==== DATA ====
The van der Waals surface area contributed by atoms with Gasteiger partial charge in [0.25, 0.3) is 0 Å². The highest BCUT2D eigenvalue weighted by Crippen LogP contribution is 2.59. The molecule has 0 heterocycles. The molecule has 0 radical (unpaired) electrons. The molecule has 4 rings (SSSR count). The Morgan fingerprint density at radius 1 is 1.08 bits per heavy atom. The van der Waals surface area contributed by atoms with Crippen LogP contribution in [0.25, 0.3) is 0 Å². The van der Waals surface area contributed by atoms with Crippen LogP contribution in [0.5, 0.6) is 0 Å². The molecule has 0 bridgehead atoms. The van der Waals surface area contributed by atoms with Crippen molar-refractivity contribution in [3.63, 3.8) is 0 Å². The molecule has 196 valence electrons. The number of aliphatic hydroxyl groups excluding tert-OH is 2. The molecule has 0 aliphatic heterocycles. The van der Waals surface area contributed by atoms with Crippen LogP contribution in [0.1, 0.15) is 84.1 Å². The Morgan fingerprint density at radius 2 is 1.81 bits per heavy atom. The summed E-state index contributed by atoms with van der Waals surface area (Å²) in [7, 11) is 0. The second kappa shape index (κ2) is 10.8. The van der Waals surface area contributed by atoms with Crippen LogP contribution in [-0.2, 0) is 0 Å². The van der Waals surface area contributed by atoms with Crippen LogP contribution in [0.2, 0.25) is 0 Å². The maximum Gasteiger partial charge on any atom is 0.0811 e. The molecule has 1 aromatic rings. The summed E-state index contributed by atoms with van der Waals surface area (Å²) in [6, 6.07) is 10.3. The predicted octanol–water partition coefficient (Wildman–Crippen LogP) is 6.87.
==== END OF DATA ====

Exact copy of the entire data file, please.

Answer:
The van der Waals surface area contributed by atoms with Gasteiger partial charge in [0.25, 0.3) is 0 Å². The highest BCUT2D eigenvalue weighted by Crippen LogP contribution is 2.59. The molecule has 0 heterocycles. The molecule has 0 radical (unpaired) electrons. The molecule has 4 rings (SSSR count). The Morgan fingerprint density at radius 1 is 1.08 bits per heavy atom. The van der Waals surface area contributed by atoms with Crippen LogP contribution in [0.25, 0.3) is 0 Å². The van der Waals surface area contributed by atoms with Crippen LogP contribution in [0.5, 0.6) is 0 Å². The molecule has 0 bridgehead atoms. The van der Waals surface area contributed by atoms with Crippen molar-refractivity contribution in [3.63, 3.8) is 0 Å². The molecule has 196 valence electrons. The number of aliphatic hydroxyl groups excluding tert-OH is 2. The molecule has 0 aliphatic heterocycles. The van der Waals surface area contributed by atoms with Crippen LogP contribution in [0.1, 0.15) is 84.1 Å². The Morgan fingerprint density at radius 2 is 1.81 bits per heavy atom. The summed E-state index contributed by atoms with van der Waals surface area (Å²) in [7, 11) is 0. The second kappa shape index (κ2) is 10.8. The van der Waals surface area contributed by atoms with Crippen LogP contribution in [-0.2, 0) is 0 Å². The van der Waals surface area contributed by atoms with Crippen LogP contribution in [0.2, 0.25) is 0 Å². The maximum Gasteiger partial charge on any atom is 0.0811 e. The molecule has 1 aromatic rings. The summed E-state index contributed by atoms with van der Waals surface area (Å²) in [6, 6.07) is 10.3. The predicted octanol–water partition coefficient (Wildman–Crippen LogP) is 6.87.